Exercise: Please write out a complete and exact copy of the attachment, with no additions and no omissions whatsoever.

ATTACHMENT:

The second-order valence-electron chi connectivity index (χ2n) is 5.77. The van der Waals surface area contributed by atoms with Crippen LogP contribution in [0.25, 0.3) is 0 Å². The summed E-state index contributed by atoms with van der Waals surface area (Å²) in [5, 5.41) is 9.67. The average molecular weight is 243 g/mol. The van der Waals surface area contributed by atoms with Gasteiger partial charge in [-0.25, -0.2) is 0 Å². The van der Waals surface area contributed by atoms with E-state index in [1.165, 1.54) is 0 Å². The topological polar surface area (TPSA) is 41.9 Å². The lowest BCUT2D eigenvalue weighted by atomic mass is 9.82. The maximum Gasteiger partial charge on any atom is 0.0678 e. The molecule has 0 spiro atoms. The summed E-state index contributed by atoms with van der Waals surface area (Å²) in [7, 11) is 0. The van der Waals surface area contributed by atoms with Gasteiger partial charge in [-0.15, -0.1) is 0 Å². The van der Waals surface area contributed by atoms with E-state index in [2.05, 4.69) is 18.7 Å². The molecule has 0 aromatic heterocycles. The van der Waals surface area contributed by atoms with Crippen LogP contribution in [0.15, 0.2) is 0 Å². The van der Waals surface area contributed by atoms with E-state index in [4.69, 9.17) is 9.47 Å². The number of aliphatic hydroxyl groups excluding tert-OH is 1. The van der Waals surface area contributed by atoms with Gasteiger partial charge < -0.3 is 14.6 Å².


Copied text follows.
The second-order valence-electron chi connectivity index (χ2n) is 5.77. The van der Waals surface area contributed by atoms with Crippen LogP contribution in [0.25, 0.3) is 0 Å². The summed E-state index contributed by atoms with van der Waals surface area (Å²) in [5, 5.41) is 9.67. The average molecular weight is 243 g/mol. The van der Waals surface area contributed by atoms with Gasteiger partial charge in [-0.25, -0.2) is 0 Å². The van der Waals surface area contributed by atoms with E-state index in [1.165, 1.54) is 0 Å². The topological polar surface area (TPSA) is 41.9 Å². The lowest BCUT2D eigenvalue weighted by atomic mass is 9.82. The maximum Gasteiger partial charge on any atom is 0.0678 e. The molecule has 0 spiro atoms. The summed E-state index contributed by atoms with van der Waals surface area (Å²) in [7, 11) is 0. The van der Waals surface area contributed by atoms with Gasteiger partial charge in [-0.15, -0.1) is 0 Å². The van der Waals surface area contributed by atoms with E-state index in [2.05, 4.69) is 18.7 Å². The molecule has 0 aromatic heterocycles. The van der Waals surface area contributed by atoms with Crippen LogP contribution in [0.15, 0.2) is 0 Å². The van der Waals surface area contributed by atoms with E-state index in [4.69, 9.17) is 9.47 Å². The number of aliphatic hydroxyl groups excluding tert-OH is 1. The van der Waals surface area contributed by atoms with Gasteiger partial charge < -0.3 is 14.6 Å².